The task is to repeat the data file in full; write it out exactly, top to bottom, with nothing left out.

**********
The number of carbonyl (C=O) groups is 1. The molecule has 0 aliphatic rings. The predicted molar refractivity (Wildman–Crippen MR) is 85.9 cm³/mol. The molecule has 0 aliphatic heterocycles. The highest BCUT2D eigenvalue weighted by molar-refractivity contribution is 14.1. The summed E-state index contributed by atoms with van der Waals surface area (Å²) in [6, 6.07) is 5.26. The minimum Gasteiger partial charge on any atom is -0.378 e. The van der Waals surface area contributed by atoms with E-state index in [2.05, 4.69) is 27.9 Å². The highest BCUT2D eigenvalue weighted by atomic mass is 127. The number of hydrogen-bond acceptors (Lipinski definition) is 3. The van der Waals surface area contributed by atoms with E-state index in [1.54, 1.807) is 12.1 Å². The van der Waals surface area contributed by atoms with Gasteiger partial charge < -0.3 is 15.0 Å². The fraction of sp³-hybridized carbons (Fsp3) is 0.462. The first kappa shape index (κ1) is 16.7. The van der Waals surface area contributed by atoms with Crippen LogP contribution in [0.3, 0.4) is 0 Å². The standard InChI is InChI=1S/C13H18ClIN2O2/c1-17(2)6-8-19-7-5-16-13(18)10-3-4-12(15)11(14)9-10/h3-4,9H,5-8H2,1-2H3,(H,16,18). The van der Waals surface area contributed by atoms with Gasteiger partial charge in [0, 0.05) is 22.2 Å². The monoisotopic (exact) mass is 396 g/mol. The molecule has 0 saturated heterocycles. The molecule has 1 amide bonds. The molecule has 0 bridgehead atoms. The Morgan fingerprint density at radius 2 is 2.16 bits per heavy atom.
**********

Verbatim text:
The number of carbonyl (C=O) groups is 1. The molecule has 0 aliphatic rings. The predicted molar refractivity (Wildman–Crippen MR) is 85.9 cm³/mol. The molecule has 0 aliphatic heterocycles. The highest BCUT2D eigenvalue weighted by molar-refractivity contribution is 14.1. The summed E-state index contributed by atoms with van der Waals surface area (Å²) in [6, 6.07) is 5.26. The minimum Gasteiger partial charge on any atom is -0.378 e. The van der Waals surface area contributed by atoms with E-state index in [2.05, 4.69) is 27.9 Å². The highest BCUT2D eigenvalue weighted by atomic mass is 127. The number of hydrogen-bond acceptors (Lipinski definition) is 3. The van der Waals surface area contributed by atoms with E-state index in [1.54, 1.807) is 12.1 Å². The van der Waals surface area contributed by atoms with Gasteiger partial charge < -0.3 is 15.0 Å². The fraction of sp³-hybridized carbons (Fsp3) is 0.462. The first kappa shape index (κ1) is 16.7. The van der Waals surface area contributed by atoms with Crippen LogP contribution in [0.3, 0.4) is 0 Å². The standard InChI is InChI=1S/C13H18ClIN2O2/c1-17(2)6-8-19-7-5-16-13(18)10-3-4-12(15)11(14)9-10/h3-4,9H,5-8H2,1-2H3,(H,16,18). The van der Waals surface area contributed by atoms with Gasteiger partial charge in [0, 0.05) is 22.2 Å². The monoisotopic (exact) mass is 396 g/mol. The molecule has 0 saturated heterocycles. The molecule has 1 amide bonds. The molecule has 0 bridgehead atoms. The Morgan fingerprint density at radius 2 is 2.16 bits per heavy atom.